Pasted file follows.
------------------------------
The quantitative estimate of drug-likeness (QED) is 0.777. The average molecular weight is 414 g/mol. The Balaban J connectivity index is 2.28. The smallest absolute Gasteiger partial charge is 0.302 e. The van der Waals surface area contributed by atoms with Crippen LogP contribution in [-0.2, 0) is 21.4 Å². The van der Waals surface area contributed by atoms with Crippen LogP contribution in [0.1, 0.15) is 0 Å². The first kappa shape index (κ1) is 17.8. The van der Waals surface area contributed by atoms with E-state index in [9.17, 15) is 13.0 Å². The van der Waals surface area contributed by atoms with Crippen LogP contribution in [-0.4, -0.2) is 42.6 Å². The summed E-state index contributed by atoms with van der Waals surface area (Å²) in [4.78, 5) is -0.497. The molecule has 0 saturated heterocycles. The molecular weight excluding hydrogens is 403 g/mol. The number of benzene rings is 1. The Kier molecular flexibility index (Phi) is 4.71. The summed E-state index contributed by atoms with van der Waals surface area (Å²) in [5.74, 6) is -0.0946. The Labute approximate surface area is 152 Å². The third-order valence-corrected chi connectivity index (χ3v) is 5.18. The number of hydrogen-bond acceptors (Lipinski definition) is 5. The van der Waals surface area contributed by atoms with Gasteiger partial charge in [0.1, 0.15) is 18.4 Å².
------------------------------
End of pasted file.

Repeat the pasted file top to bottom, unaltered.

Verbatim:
The quantitative estimate of drug-likeness (QED) is 0.777. The average molecular weight is 414 g/mol. The Balaban J connectivity index is 2.28. The smallest absolute Gasteiger partial charge is 0.302 e. The van der Waals surface area contributed by atoms with Crippen LogP contribution in [-0.2, 0) is 21.4 Å². The van der Waals surface area contributed by atoms with Crippen LogP contribution in [0.1, 0.15) is 0 Å². The first kappa shape index (κ1) is 17.8. The van der Waals surface area contributed by atoms with E-state index in [9.17, 15) is 13.0 Å². The van der Waals surface area contributed by atoms with Crippen LogP contribution in [-0.4, -0.2) is 42.6 Å². The summed E-state index contributed by atoms with van der Waals surface area (Å²) in [4.78, 5) is -0.497. The molecule has 0 saturated heterocycles. The molecular weight excluding hydrogens is 403 g/mol. The number of benzene rings is 1. The Kier molecular flexibility index (Phi) is 4.71. The summed E-state index contributed by atoms with van der Waals surface area (Å²) in [5.74, 6) is -0.0946. The Labute approximate surface area is 152 Å². The third-order valence-corrected chi connectivity index (χ3v) is 5.18. The number of hydrogen-bond acceptors (Lipinski definition) is 5. The van der Waals surface area contributed by atoms with Gasteiger partial charge in [0.1, 0.15) is 18.4 Å².